I’ll continue my obsession with the GOP primary for U. S. Senate. With seven candidates in the race, the primary seems likely headed for a runoff. The Republican establishment sees Thom Tillis as the most electable challenger to Kay Hagan, and groups like Karl Rove’s American Crossroads and the U. S. Chamber are already lining up behind the speaker hoping to give him the fire power to win outright in May.
However, rumors are circulating that big money conservative groups are preparing to come into the state on behalf of Mark Harris, the preacher from Charlotte. Harris should have the remnants of the Christian Coalition behind him as well as the groups that supported the anti-gay marriage amendment. This grassroots component gives him ground troops that Tillis won’t have. If he can match Tillis on money, even if it’s from third party groups, he has the advantage.
Watching the movement conservatives and the establishment conservatives pound each other for six weeks really throws the outcome of the primary into doubt. The primary turnout will be extremely low with only the most passionate and most well informed Republicans showing up. If the Tillis-Harris war gets too ugly, disenchanted primary voters may turn to some of the second tier candidates.
A similar situation occurred in the Iowa caucuses in 2004. Howard Dean and Dick Gephardt entered January as heavy favorites and began pounding each other with negative attacks. The barrage sent voters away from both of the front runners, giving John Kerry and John Edwards first and second place, respectively. Both candidates had been in single digits only a few weeks earlier.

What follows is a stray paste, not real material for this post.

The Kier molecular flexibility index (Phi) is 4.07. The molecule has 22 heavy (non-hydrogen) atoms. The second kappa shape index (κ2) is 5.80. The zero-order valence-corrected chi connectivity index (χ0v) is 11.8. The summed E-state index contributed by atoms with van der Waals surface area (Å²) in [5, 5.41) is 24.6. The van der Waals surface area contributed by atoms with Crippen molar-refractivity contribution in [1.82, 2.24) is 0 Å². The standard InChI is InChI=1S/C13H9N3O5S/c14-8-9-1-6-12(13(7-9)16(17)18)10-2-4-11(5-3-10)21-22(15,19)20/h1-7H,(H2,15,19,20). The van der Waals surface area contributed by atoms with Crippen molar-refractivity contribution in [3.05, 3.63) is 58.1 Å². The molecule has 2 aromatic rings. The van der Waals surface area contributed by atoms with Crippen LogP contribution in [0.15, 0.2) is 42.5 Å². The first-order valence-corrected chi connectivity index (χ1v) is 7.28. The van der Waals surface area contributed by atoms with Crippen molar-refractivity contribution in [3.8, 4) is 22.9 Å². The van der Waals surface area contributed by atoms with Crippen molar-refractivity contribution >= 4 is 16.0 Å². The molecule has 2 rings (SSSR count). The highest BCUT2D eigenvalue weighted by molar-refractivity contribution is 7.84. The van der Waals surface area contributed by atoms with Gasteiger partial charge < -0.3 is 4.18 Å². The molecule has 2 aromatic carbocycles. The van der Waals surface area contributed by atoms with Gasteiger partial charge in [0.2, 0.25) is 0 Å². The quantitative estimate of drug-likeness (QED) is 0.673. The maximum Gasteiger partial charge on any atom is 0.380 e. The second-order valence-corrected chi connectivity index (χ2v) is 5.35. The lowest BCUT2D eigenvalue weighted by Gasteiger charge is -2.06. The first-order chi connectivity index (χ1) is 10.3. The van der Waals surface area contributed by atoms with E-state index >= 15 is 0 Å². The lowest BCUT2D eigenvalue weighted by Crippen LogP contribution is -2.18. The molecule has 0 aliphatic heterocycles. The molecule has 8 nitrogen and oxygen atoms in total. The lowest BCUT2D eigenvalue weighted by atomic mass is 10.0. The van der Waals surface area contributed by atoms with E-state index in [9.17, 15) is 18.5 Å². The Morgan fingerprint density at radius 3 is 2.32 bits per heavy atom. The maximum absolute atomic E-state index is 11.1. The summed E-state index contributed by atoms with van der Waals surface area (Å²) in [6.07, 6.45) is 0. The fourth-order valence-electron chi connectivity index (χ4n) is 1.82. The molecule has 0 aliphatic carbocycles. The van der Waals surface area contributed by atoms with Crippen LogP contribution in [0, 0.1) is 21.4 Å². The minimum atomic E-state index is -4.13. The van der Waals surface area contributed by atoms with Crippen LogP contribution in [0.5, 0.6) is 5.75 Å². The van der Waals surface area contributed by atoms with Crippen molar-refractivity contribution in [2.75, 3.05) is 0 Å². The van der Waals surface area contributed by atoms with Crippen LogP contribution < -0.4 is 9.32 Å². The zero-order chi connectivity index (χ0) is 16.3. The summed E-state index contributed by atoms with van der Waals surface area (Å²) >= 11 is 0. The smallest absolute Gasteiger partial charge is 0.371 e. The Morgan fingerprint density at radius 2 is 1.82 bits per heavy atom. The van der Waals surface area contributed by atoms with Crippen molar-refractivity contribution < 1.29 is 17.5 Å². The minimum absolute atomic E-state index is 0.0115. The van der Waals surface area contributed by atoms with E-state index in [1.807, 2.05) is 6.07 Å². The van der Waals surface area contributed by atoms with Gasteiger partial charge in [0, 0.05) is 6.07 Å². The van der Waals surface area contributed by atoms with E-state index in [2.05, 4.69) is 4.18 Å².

If Greg Brannon could get his act together, he would be in the best position to benefit. He’s got the blessing of Rand Paul and the Tea Party establishment (what an oxymoron), but so far hasn’t shown much political savvy. He’s failed to leverage the Paul endorsement and made the claim that he’s running a grassroots campaign even though nobody knows who he is.
But other candidates also have advantages. Bill Flynn and Heather Grant both speak the language of the Tea Party. Flynn is a talk radio host with a showman’s flair and Grant is a mother and nurse untainted by politics. Former Shelby mayor Ted Alexander offers business conservatives disgruntled with Tillis an alternative. He’s well respected across western North Carolina and has a solid background in economic development.
However, for Brannon, Flynn, Grant or Alexander to win, they’ll need to show some political moxie. Winning long-shot races requires campaigns to be very opportunistic, understanding how to recognize and exploit openings. A war between Tillis and Harris, though, is one of those opportunities and the chance for them to prove themselves.
Bring in the big guns and let the unintended consequences unfold. It is politics after all.